Jacquelyn Blain


Well for starters I can’t really put into depth as to what genre really means. The best way I can describe “genre” would be probably be the different types of ways something is expressed or shown through life experience, movies, music and/or books/novels. Within many of these genres however we also see the small details that are hidden beneath it that almost connect with other genres but each having their own detailed ways of using what we might call as “theme”. One example could be fiction and nonfiction genre but they have the similar theme that might be “cooking” and this theme could be used as a way the bring characters together through teamwork or as a way to escape reality, which ever one that may be. Sometimes these genres can be used for educational purposes or to tell a personal story based on personal experiences.

For my educational narrative I could talk about my hardships and how certain people with and without knowing helped me step out of my shell and become happier. I can also talk about how I was able to bring myself up when I was at my lowest and how that affected me and my daily life.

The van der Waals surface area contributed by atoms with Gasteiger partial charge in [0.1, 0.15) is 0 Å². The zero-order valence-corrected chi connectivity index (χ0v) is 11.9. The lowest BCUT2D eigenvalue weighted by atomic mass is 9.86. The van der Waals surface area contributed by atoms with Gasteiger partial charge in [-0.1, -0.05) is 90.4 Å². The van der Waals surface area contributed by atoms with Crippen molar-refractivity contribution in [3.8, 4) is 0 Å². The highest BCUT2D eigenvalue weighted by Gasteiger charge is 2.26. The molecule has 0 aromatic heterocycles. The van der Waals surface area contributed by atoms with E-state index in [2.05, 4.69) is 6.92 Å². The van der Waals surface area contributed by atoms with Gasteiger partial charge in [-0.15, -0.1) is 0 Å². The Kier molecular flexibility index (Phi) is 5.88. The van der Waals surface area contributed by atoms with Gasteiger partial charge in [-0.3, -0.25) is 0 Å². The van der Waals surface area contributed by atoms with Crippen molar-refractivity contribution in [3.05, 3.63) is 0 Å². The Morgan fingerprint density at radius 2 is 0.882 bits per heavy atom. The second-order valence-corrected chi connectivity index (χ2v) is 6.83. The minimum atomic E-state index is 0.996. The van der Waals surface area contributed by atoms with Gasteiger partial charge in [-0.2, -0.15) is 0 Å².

Question(s): What is educational narrative? How will I be able to start my educational narrative? What make an “educational narrative” a education narrative? Is educational narrative and genre similar or different in their own way?

1 Comment

  1. Jacquelyn Blain

    First, theme and genre are two different things. A genre is a type, whereas a theme is an underlying message. We can have the same theme in different genres. A genre is a particular set of things/conventions that go together to create a specific type of text: an instruction manual has pictures and lists of steps. A horror film has jump scares and scary music and lots of gore. Fiction and non-fiction are indeed genres, and the big difference in their conventions is that fiction is about made-up stuff and non-fiction is about real stories. But underneath those big genres are lots and lots of subgenres, each with their own sets of convention.

    An EN is about your education — that’s the basic story component that defines it. Conventions include (we’ll talk about these in class): use of “I,” lots of descriptions and examples that are visual, relatable, and a narrative (story).

    So pick a story and tell it to us! That’s really it…

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